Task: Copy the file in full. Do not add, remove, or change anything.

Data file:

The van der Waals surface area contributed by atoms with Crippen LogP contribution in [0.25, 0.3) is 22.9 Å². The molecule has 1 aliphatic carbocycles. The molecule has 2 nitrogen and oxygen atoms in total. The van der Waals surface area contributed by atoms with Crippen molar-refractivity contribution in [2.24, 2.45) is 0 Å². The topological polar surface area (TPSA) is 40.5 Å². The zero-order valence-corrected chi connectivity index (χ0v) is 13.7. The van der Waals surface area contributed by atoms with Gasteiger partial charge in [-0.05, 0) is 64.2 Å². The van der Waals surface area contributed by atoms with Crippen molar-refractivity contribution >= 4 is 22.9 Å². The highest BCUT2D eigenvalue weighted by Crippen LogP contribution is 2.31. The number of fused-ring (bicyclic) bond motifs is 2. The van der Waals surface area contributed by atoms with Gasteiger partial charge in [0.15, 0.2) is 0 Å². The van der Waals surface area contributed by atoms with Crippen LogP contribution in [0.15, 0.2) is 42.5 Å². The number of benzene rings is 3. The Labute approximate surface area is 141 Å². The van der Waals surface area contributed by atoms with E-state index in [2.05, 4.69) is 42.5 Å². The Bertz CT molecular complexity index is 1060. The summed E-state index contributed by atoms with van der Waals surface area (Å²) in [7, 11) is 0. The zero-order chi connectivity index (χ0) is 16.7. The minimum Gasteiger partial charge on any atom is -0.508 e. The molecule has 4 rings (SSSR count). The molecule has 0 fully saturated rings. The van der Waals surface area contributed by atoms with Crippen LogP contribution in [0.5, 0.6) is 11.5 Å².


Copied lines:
The van der Waals surface area contributed by atoms with Crippen LogP contribution in [0.25, 0.3) is 22.9 Å². The molecule has 1 aliphatic carbocycles. The molecule has 2 nitrogen and oxygen atoms in total. The van der Waals surface area contributed by atoms with Crippen molar-refractivity contribution in [2.24, 2.45) is 0 Å². The topological polar surface area (TPSA) is 40.5 Å². The zero-order valence-corrected chi connectivity index (χ0v) is 13.7. The van der Waals surface area contributed by atoms with Gasteiger partial charge in [-0.05, 0) is 64.2 Å². The van der Waals surface area contributed by atoms with Crippen molar-refractivity contribution >= 4 is 22.9 Å². The highest BCUT2D eigenvalue weighted by Crippen LogP contribution is 2.31. The number of fused-ring (bicyclic) bond motifs is 2. The van der Waals surface area contributed by atoms with Gasteiger partial charge in [0.15, 0.2) is 0 Å². The van der Waals surface area contributed by atoms with Crippen LogP contribution in [0.15, 0.2) is 42.5 Å². The number of benzene rings is 3. The Labute approximate surface area is 141 Å². The van der Waals surface area contributed by atoms with E-state index in [2.05, 4.69) is 42.5 Å². The Bertz CT molecular complexity index is 1060. The summed E-state index contributed by atoms with van der Waals surface area (Å²) in [7, 11) is 0. The zero-order chi connectivity index (χ0) is 16.7. The minimum Gasteiger partial charge on any atom is -0.508 e. The molecule has 4 rings (SSSR count). The molecule has 0 fully saturated rings. The van der Waals surface area contributed by atoms with Crippen LogP contribution in [0.5, 0.6) is 11.5 Å².